It's 1930 and Megan and Henry are staying with Bunny at his house in Spain. It's unbearably hot and Bunny drank too much at lunch: he's going to have a rest and then he wants to talk to Megan and Henry about something serious. Only it never gets that far: when Bunny doesn't emerge after his siesta his guests find that he's been murdered. How can that have happened? There's no one else in the house, so one of them must be the killer. Full Review


Review of

Love Frankie by Jacqueline Wilson

4.5star.jpg Teens

Frankie is nearly fourteen. Being nearly fourteen is not easy when your mum has been diagnosed with MS when your dad has decided to leave her for another woman, when your older sister has turned into the girliest girl who ever lived, and, above all when Sally and her mates are bullying you at school. Oh, and when Sam, your best friend since forever, suddenly starts sending out signs that he might fancy you - and you don't fancy him back.

Poor Frankie! Full Review


Review of

The Doors of Eden by Adrian Tchaikovsky

4.5star.jpg Science Fiction

Wow – this novel is gigantic, in every sense of the word. "Epic" is a word that's thrown around a lot these days, but if a book ever earned the name it's this one. It's a doorstopper full of big ideas, and at times it almost felt too big for my brain. Full Review



Review of

Mad, Bad and Dangerous to Know by Samira Ahmed

3.5star.jpg Teens

In the end, we all become stories

Spending the summer in Paris sounds like a dream for most people, especially art-lovers, but Khayyam can't relax and stop thinking about the mess she left behind in Chicago. On a chance encounter with a descendant of Alexandre Dumas, Khayyam finds herself on a historical journey with him to unveil the truth about the 19th century Muslim woman who may have crossed paths with Alendre Dumas, Eugene Delacroix and Lord Byron. As the two teenagers travel the city they not only discover themselves, but uncover the true story of the woman and why it was one that should never have been forgotten. Full Review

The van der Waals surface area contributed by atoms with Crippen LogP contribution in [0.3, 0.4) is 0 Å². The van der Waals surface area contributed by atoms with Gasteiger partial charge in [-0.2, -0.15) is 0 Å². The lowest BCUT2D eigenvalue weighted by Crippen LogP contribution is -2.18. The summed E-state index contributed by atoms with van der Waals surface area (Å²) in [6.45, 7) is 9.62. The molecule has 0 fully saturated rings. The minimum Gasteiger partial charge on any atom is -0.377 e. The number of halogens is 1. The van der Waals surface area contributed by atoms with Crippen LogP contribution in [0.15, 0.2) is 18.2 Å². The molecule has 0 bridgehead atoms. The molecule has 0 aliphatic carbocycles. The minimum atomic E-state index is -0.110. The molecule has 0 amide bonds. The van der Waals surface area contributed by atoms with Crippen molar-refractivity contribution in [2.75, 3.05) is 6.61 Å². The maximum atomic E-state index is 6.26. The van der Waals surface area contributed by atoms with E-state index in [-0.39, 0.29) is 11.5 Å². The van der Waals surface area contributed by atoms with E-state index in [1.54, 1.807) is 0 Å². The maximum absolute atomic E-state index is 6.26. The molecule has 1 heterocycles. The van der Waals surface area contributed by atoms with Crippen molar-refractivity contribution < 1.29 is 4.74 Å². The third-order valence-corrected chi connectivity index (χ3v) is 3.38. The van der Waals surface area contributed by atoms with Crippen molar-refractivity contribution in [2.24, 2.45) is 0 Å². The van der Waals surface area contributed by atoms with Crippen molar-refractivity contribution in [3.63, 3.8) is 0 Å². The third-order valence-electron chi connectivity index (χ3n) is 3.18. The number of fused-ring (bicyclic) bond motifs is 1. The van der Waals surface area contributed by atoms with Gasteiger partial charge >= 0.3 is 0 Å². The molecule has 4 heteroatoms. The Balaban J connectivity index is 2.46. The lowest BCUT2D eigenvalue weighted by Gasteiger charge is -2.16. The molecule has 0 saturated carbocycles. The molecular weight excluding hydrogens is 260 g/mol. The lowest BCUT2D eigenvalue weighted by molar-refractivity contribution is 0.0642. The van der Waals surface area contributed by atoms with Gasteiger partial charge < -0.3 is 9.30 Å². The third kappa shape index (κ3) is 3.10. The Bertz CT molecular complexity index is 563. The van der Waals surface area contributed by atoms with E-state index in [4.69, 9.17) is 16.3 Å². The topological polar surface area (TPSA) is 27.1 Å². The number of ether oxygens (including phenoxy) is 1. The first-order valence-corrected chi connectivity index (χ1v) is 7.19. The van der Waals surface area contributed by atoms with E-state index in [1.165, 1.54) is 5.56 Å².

Review of

The Darkest Evening (D I Vera Stanhope) by Ann Cleeves

4.5star.jpg Crime

It was a mercy that DI Vera Stanhope took the wrong turning as she drove home in the blizzard. If she hadn't the car might not have been found until the morning and who knows what would have happened to the toddler strapped into the car seat, particularly as the car door had been left open. Vera took the boy and drove to the nearest habitation. She thought it would be the village but it was Brockburn, the ancestral home of the Stanhopes: her father had been the younger brother of the man who inherited - and Hector was the black sheep of the family. Calling there unannounced, particularly as they seemed to have guests was going to be embarrassing, but there was little else that she could do in the circumstances. Full Review


Review of

Truth Be Told by Kia Abdullah

5star.jpg Crime

The Hadids are an effortful family. Flowers are sent for the slightest problem or achievement: letters are sent to thank and this prompts a phone call in return. There are two sons of the family, seventeen-year-old Kamran and sixteen-year-old Adam. Their mother, Sofia, regrets that she didn't name them the other way round: 'Adam and Kamran' trips off the tongue so much more easily than 'Kamran and Adam'. Sofia worries about that sort of thing. Both boys go to the prestigious Hampton school, where they board, despite the school being less than ten miles from their Belsize Park home. Kamran has a place at Oxford next year and all seemed to be going well until the night when he was raped. Full Review